Quantum dots are made of toxic metals. Carbon nanodots could serve as cheaper, cleaner quantum dot alternatives for the future

Quantum dots generally refer to specially fabricated nanocrystals that exhibit unique electrical and optical properties due to their inherent quantum properties. Tiny fluorescent semiconductor dots, called quantum dots, are useful in a variety of health and electronic technologies but are made of toxic, expensive metals. Nontoxic and economic carbon-based dots are easy to produce, but they emit less light. A new study that uses ultrafast nanometric imaging found good and bad emitters among populations of carbon dots. This observation suggests that by selecting only super-emitters, carbon nanodots can be purified to replace toxic metal quantum dots in many applications, the researchers said.

Carbon Nanodots: The Future of Quantum Dots

While there have been prior studies on finding non-toxic and more cost-effective alternatives, these proposed quantum dots emit less light when exposed to ultraviolet (UV) light. In the new study, titled “Ultrafast nanometric imaging of energy flow within and between single carbon dots” and published in the National Academy of Sciences’ latest Proceedings, researchers detail how ultrafast nanometric imaging has revealed clusters of good and bad emitters in entire populations of carbon dots. Researchers suggest that by selecting only the good “super-emitters,” they can use carbon nanodots as a better alternative.

The findings, published in the Proceedings of the National Academy of Sciences, brought together researchers from the University of Illinois Urbana-Champaign and the University of Maryland, Baltimore County in a collaborative project through the Beckman Institute for Advanced Science and Technology at Illinois.

“Coming into this study, we did not know if all carbon dots are only mediocre emitters or if some were perfect and others were bad,” said Illinois chemistry professor Martin Gruebele, who led the study. “We knew that if we could show that there are good ones and bad ones, maybe we could eventually find a way to pick the perfect ones out of the mix.”

Determining whether carbon dots are good or bad light emitters starts with being able to see them, Gruebele said. The dots are less than 10 nanometers in diameter and, when excited, decide whether to fluoresce in a matter of in picoseconds — or one-thousandth of one billionth of a second.

Capturing Good Carbon Nanodots in the Flesh

“Using our previously developed single-molecule absorption scanning tunneling microscope, we could only image excited states with no time resolution,” Gruebele explains. He further adds that in their study, they can now record quantum dots still in their excited state by combining two technologies: true nanometer space resolution and femtosecond time resolution.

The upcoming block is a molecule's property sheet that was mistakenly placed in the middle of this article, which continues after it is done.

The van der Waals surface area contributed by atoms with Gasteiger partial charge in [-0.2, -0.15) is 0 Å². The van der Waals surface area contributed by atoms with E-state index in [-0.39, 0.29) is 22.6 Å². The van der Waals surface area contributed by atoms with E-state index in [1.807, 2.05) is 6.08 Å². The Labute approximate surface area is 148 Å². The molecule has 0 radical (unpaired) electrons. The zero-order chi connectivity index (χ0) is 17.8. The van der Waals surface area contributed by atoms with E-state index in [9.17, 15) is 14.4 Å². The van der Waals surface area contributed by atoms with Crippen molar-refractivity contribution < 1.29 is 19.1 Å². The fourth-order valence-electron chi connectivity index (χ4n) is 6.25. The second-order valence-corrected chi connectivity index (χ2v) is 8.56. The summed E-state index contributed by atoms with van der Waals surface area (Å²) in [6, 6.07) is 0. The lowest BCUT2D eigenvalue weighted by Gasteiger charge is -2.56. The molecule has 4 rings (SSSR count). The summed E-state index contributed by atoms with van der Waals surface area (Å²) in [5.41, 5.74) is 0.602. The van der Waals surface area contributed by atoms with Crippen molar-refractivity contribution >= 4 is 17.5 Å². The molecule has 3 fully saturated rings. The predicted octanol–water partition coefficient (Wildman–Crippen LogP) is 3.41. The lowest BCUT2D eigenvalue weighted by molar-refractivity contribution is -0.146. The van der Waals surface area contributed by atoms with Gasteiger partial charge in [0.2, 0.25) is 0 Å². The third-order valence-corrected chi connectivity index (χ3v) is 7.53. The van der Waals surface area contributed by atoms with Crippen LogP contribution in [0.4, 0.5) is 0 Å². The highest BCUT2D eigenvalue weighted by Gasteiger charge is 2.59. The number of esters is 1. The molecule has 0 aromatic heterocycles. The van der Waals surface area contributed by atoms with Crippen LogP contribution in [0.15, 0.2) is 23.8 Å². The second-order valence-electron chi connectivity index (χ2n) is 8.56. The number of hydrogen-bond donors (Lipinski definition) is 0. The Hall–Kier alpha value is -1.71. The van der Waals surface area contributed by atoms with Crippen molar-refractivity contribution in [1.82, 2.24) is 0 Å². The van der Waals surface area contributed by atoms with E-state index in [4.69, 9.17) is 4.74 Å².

With these technologies, researchers found out that the energy excitation leads to one of two possible outcomes: either the carbon nanodots emit light themselves or release the received energy as heat before the nanodots light up.

“We found that in bulk populations, approximately 20% of a given population of carbon nanodots are perfect emitters, while about 80% have a very short light emission state before expelling heat,” Gruebele said. “Being able to see that there are different populations tells us that it may be possible to purify carbon dot populations by selecting only the perfect light emitters.”

The ability to pick out the perfect dots could make the concept of efficient carbon-based dots a reality, Gruebele said. “Metal quantum dots are often used to monitor the health of living cells, which is far from ideal, and having a nontoxic, economical option would be a significant advancement.”

The new imaging technology also allows the researchers to observe why some dots never light up, hinting that there is hope that researchers can someday synthesize perfect light-emitting carbon dots.

“We now know that we have an instrument that identifies the problem,” Gruebele said. “Whether we use it to purify groups of carbon dots or to help synthesize perfect light-emitting carbon dots is now just a question of where we want to head next.”

Existing metal quantum dots are used in the field of science and medicine as a precise way of checking the health of living cells. Having a safe, non-toxic, and cost-effective option will be a great advancement in the field.

Kiran Fernandes

Kiran is your friendly neighbourhood tech enthusiast who's passionate about all kinds of tech, goes crazy over 4G and 5G networks, and has recently sparked an interest in sci-fi and cosmology.

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